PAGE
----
Oh okay gotcha. So then having the computers attached the R&P units swapped would be highly un-suggested lol. I just feel that since that old computer is just held on with a few bolts and a belt, wouldn’t be too hard to switch them and allow easier programming.
But no, personally I have not done anything as I do not have access to the tools needed to re-learn/reprogram the steering. The shop I had do the work said they couldn’t get it to program, which is why I brought it to dodge. They couldn’t get it to program either. So basically I paid dodge to flash my BCM for nothing really besides making the mileage stop flashing, which it did, just never synced the EPS components.
But so far, it’s sounding that if I can’t get the units to sync, I’ll have to have the shop take the current unit out and retry with another unit, which I’m sure will be more money I’m not 100% okay with spending 🙄
It's possible the dealer tech did not know about the relearn. There should be a way to make this work. You can't be the only person to have this problem.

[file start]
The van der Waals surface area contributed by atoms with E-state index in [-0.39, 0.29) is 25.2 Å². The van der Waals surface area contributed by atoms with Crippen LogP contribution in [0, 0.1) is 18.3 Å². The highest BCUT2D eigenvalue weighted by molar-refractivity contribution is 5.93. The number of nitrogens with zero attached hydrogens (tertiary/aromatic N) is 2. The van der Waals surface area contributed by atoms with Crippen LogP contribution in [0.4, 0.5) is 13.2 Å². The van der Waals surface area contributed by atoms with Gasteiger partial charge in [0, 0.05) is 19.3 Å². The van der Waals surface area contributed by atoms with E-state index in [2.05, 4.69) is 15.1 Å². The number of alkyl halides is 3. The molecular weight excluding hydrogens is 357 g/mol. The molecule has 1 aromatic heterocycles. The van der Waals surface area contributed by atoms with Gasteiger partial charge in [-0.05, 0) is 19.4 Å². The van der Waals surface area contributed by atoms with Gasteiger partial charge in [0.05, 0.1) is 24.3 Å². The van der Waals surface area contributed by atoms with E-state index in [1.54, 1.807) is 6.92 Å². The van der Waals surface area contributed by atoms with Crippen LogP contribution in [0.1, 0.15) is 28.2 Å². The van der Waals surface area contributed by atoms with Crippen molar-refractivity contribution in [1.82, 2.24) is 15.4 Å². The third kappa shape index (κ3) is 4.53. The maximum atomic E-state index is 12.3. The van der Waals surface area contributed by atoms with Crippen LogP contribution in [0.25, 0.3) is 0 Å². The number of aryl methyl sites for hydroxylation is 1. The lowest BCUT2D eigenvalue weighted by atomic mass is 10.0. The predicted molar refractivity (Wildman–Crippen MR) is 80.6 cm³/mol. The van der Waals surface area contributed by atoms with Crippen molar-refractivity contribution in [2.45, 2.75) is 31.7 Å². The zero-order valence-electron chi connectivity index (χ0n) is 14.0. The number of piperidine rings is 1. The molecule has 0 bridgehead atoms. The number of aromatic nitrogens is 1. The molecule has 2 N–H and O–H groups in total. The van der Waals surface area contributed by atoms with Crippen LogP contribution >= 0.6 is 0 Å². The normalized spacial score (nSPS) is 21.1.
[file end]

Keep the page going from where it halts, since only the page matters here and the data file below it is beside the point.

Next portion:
The OBDLinkMX bluetooth scanner and alfaOBD android app will set you back around $110 and will let you access all modules on the Dart and newer FCA vehicles.
I would be HIGHLY surprised and pi$$ed off if they did it wrong. Because I specifically went in there and told them I replaced the R&P and that I have the compatibility error(flashing mileage) and I would like a BCM reflash and relearn of the steering system for that exact reason.
going to upload a picture of what they did and the DTC that’s still present since having it done. Maybe that can shed some light onto this.
But kind of getting irritated and it’s only been a week since having this done😂. I mean me personally, I love the way it handles without the EPS, feels more like my other car which has a V6 and hydraulic PS. But in terms of the message that keeps popping up and that also harming value of the car, it’s annoying.
 

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I think what you are calling a computer on the steering rack is the steering angle sensor. Could you post a pic? I haven't seen a steering rack up close yet at a junkyard. Do you know the code it is setting?
 

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Discussion Starter #11
It's possible the dealer tech did not know about the relearn. There should be a way to make this work. You can't be the only person to have this problem.